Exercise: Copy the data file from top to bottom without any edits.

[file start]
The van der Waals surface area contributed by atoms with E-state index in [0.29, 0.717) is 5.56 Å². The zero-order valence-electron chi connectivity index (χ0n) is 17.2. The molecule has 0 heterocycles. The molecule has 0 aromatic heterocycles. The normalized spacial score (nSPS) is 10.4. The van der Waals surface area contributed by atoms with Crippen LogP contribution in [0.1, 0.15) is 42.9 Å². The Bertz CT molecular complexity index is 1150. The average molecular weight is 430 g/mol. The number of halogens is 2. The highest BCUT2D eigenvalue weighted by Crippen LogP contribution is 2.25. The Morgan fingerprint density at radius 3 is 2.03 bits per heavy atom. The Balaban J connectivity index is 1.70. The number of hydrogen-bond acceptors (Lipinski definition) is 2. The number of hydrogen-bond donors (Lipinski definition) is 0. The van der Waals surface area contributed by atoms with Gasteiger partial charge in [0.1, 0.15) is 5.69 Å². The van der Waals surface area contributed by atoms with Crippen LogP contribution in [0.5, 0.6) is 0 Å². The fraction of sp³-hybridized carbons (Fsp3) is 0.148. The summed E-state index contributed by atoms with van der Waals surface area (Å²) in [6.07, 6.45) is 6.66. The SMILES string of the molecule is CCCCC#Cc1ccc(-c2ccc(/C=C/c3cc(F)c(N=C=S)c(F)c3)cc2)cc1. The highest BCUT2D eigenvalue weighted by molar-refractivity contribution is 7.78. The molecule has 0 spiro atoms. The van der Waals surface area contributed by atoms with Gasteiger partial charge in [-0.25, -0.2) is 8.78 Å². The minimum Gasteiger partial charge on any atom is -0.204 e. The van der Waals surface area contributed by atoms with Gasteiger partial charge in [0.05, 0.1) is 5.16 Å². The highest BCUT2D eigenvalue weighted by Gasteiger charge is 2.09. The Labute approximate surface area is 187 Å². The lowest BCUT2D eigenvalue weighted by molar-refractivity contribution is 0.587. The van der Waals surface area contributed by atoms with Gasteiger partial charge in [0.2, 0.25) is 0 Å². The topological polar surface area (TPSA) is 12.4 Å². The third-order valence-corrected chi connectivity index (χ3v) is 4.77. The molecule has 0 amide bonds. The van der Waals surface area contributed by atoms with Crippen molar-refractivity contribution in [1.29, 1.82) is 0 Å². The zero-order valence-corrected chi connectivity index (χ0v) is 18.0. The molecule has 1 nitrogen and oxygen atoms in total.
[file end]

The van der Waals surface area contributed by atoms with E-state index in [0.29, 0.717) is 5.56 Å². The zero-order valence-electron chi connectivity index (χ0n) is 17.2. The molecule has 0 heterocycles. The molecule has 0 aromatic heterocycles. The normalized spacial score (nSPS) is 10.4. The van der Waals surface area contributed by atoms with Crippen LogP contribution in [0.1, 0.15) is 42.9 Å². The Bertz CT molecular complexity index is 1150. The average molecular weight is 430 g/mol. The number of halogens is 2. The highest BCUT2D eigenvalue weighted by Crippen LogP contribution is 2.25. The Morgan fingerprint density at radius 3 is 2.03 bits per heavy atom. The Balaban J connectivity index is 1.70. The number of hydrogen-bond acceptors (Lipinski definition) is 2. The number of hydrogen-bond donors (Lipinski definition) is 0. The van der Waals surface area contributed by atoms with Gasteiger partial charge in [0.1, 0.15) is 5.69 Å². The van der Waals surface area contributed by atoms with Crippen LogP contribution in [0.5, 0.6) is 0 Å². The fraction of sp³-hybridized carbons (Fsp3) is 0.148. The summed E-state index contributed by atoms with van der Waals surface area (Å²) in [6.07, 6.45) is 6.66. The SMILES string of the molecule is CCCCC#Cc1ccc(-c2ccc(/C=C/c3cc(F)c(N=C=S)c(F)c3)cc2)cc1. The highest BCUT2D eigenvalue weighted by molar-refractivity contribution is 7.78. The molecule has 0 spiro atoms. The van der Waals surface area contributed by atoms with Gasteiger partial charge in [-0.25, -0.2) is 8.78 Å². The minimum Gasteiger partial charge on any atom is -0.204 e. The van der Waals surface area contributed by atoms with Gasteiger partial charge in [0.05, 0.1) is 5.16 Å². The highest BCUT2D eigenvalue weighted by Gasteiger charge is 2.09. The Labute approximate surface area is 187 Å². The lowest BCUT2D eigenvalue weighted by molar-refractivity contribution is 0.587. The van der Waals surface area contributed by atoms with Gasteiger partial charge in [0.2, 0.25) is 0 Å². The topological polar surface area (TPSA) is 12.4 Å². The third-order valence-corrected chi connectivity index (χ3v) is 4.77. The molecule has 0 amide bonds. The van der Waals surface area contributed by atoms with Crippen molar-refractivity contribution in [1.29, 1.82) is 0 Å². The zero-order valence-corrected chi connectivity index (χ0v) is 18.0. The molecule has 1 nitrogen and oxygen atoms in total.